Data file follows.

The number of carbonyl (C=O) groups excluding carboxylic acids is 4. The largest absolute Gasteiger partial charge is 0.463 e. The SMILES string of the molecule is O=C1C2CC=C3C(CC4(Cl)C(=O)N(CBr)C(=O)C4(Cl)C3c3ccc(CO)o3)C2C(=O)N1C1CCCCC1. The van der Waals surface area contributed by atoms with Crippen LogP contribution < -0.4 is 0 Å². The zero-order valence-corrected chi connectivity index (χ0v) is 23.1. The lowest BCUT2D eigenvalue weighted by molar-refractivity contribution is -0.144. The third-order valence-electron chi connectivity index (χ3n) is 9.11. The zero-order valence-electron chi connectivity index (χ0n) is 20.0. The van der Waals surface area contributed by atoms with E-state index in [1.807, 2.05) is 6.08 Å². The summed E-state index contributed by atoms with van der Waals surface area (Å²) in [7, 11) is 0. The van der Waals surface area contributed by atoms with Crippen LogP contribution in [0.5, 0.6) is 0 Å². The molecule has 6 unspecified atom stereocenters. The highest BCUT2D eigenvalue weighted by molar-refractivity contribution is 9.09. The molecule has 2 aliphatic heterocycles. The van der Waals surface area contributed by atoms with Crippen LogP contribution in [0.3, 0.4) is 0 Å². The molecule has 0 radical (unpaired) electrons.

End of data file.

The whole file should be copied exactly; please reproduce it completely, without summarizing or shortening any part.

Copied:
The number of carbonyl (C=O) groups excluding carboxylic acids is 4. The largest absolute Gasteiger partial charge is 0.463 e. The SMILES string of the molecule is O=C1C2CC=C3C(CC4(Cl)C(=O)N(CBr)C(=O)C4(Cl)C3c3ccc(CO)o3)C2C(=O)N1C1CCCCC1. The van der Waals surface area contributed by atoms with Crippen LogP contribution < -0.4 is 0 Å². The zero-order valence-corrected chi connectivity index (χ0v) is 23.1. The lowest BCUT2D eigenvalue weighted by molar-refractivity contribution is -0.144. The third-order valence-electron chi connectivity index (χ3n) is 9.11. The zero-order valence-electron chi connectivity index (χ0n) is 20.0. The van der Waals surface area contributed by atoms with E-state index in [1.807, 2.05) is 6.08 Å². The summed E-state index contributed by atoms with van der Waals surface area (Å²) in [7, 11) is 0. The van der Waals surface area contributed by atoms with Crippen LogP contribution in [0.5, 0.6) is 0 Å². The molecule has 6 unspecified atom stereocenters. The highest BCUT2D eigenvalue weighted by molar-refractivity contribution is 9.09. The molecule has 2 aliphatic heterocycles. The van der Waals surface area contributed by atoms with Crippen LogP contribution in [0.3, 0.4) is 0 Å². The molecule has 0 radical (unpaired) electrons.